Saturday 21 July 2007

Review: The Mammoth Book of Best War Comics

The Mammoth Book of Best War Comics, edited by David Kendall, approximately 500 pages of strip, Constable & Robinson, 2007, £12.99
Features: “I Saw It!” by Keiji Nakazawa, translated by Project Gen
“The Tin-Pot Foreign General and the Old Iron Woman” by Raymond Briggs
Charley’s War, first instalment, by Pat Mills (writer) and Joe Colquhoun (artist)
“Snow” by Askold Akishin
“Desert” by Carol Swain”
“Lone Hawk” by Archie Goodwin (writer) and Alex Toth (artist)
“The Landings in Sicily” (uncredited)
“Landscape!” by Archie Goodwin (writer) and Joe Orlando (artist)
“The 5.56 Blues” by Don Lomax
“Souvenirs!” by Archie Goodwin (writer) and John Severin (artist)
“A Bullet for Me” by Darko Macan (writer) and Edvin Biukovic (artist)
“Combat Zone” by Darko Macan (writer) and Edvin Biukovic (artist)
“The Legion of Charlies” by Tom Veitch (writer) and Greg Irons (artist)
“You Only Lose Once”, art by Sam Glanzman
“Breakout at St Lô”, art by Sam Glanzman
“Pearl Harbor”, art by Sam Glanzman
“Your Luck Just Ran Out …” by Alexey Malakhov
“Last Day in Vietnam” by Will Eisner
“The Casualty” by Will Eisner
“The Road to Glory” (uncredited)
“Sand” by Marc Chadbourn (writer) and Nathan Massengill (artist)
“Long Distance Runner” by Danijel Zezelji
“A Bowl of Rice” by Ilya
“Slaughterhouse Safari” by Fabian Goranson
“School Essays of Berlin Kids About the Year 1945”, adapted into comics by Ulli Lust, translated by Kai Pfeiffer
“Casting Stones” by Eric Drooker

I was tempted just to leave this review at the contents listing. I mean, 500 pages of comics including complete works by Will Eisner, Alex Toth, Archie Goodwin, John Severin, Raymond Briggs (author of When the Wind Blows), Eric Drooker (of Flood) and Keiji Nakazawa (his first-hand account of the Hiroshima bombing, which he later expanded into Barefoot Gen)? It’s not a hard choice, is it?

There is a wide range of material here, from American, British, Japanese, German, Russian and Croatian writers and artists. Many of the stories deal with the Second World War or Vietnam, but others cover conflicts from the Great War to modern Burma. Styles range from Goranson’s autobiographical art-comics approach to an encounter with FARC guerillas in Columbia to Briggs’ caricatured satirical fable of the Falklands War and Veitch and Irons’ bizarre underground tale of Vietnam veterans possessed by the spirit of Charles Manson, by way of the high-calibre mainstream US comics story-telling of Archie Goodwin and his cohorts from Warren magazines.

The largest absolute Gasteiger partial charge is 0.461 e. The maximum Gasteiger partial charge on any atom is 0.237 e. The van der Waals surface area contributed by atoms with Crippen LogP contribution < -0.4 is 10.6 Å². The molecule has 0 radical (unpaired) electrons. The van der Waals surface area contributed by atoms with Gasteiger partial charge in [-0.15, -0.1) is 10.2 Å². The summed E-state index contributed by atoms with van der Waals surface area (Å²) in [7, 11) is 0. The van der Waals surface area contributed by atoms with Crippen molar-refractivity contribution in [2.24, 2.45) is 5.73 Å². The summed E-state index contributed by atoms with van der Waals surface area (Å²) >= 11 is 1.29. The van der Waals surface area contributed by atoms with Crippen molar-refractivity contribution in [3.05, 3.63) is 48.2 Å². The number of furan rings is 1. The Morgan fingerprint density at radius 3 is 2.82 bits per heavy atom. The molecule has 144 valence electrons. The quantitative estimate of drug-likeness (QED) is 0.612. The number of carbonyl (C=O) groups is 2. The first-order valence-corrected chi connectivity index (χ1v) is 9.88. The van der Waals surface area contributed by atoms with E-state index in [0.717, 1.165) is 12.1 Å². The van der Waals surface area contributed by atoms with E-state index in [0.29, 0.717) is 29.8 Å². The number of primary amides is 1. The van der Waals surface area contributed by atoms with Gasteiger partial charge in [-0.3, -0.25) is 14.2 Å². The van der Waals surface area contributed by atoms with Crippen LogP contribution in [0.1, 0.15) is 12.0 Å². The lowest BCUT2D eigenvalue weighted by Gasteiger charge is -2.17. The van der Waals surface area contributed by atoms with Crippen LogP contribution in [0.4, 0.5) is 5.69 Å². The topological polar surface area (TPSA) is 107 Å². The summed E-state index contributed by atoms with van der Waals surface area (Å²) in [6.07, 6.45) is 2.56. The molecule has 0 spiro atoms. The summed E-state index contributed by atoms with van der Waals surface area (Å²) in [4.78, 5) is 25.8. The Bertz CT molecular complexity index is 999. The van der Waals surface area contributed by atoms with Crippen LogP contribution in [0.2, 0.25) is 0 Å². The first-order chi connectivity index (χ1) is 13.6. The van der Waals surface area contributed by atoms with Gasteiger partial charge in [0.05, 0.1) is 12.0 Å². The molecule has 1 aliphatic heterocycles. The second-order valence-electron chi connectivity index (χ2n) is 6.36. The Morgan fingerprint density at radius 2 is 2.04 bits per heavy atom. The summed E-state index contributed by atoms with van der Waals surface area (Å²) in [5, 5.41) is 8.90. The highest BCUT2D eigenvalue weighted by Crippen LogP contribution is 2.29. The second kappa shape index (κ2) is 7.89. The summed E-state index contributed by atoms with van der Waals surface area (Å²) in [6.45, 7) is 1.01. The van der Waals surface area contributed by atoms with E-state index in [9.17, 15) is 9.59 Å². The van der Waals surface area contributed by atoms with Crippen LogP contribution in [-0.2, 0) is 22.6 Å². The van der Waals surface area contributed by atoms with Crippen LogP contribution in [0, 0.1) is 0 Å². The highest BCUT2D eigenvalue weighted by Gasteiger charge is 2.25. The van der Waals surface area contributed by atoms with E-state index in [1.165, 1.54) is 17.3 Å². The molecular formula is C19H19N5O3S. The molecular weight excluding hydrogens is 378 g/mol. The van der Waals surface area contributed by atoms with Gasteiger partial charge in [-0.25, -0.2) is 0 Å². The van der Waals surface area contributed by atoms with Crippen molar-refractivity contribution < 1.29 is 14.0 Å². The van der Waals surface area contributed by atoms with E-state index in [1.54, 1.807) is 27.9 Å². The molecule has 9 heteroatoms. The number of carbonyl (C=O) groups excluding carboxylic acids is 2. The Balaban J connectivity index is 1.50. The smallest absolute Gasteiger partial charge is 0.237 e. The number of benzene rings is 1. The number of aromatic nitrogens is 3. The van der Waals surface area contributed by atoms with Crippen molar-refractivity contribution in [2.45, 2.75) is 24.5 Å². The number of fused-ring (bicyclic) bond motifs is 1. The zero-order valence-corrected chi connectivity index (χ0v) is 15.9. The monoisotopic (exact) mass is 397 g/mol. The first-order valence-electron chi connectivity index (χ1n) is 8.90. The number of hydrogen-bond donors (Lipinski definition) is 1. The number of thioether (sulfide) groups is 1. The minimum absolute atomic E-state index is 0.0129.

The main mode of war comics omitted here is what you might call the “war is fun” school, exemplified by Sgt Fury and his Howling Commandos in the US and Captain Hurricane in Britain. Several publishers are not represented, presumably because they were unwilling to have their stories reprinted here. They include DC Thomson, so there’s nothing here from Commando or Warlord, and also DC Comics and EC Comics, so there’s no Kubert, Kanigher or Kurtzman (although the cover of the book has obviously been borrowed from an issue of Frontline Combat). Some Tardi or Hugo Pratt would have been welcome, too, but you can’t have everything.

Reproduction is generally good, but some of the material originally intended for US magazines or British half-tabloids suffers from reduction to 15.6 by 23.4 cm pages. The second of the long (and rather dreary) representatives of the British “picture library” format appears to have been scanned from a rather muddy published copy, as have the three Sam Glanzman stories which are the other weak point of the book (pedestrian stuff, with no narrative drive or fluidity of panel-to-panel progression), but which hog all of the available colour pages. I would rather that Briggs’ “The Tin-Pot Foreign General and the Old Iron Woman” had been reproduced in the colours in which its author painted it.

But all this is quibbling. This is a varied, thoughtful collection. As a one-volume survey of an entire genre of comics, it is hard to imagine it being done better. It is also heartening that Robinson has taken a second step into market for big comics anthologies, after its Mammoth Book of Best New Manga last year. Perhaps we can hope for a Mammoth Book of Best Crime Comics or Horror Comics or Romance Comics or …

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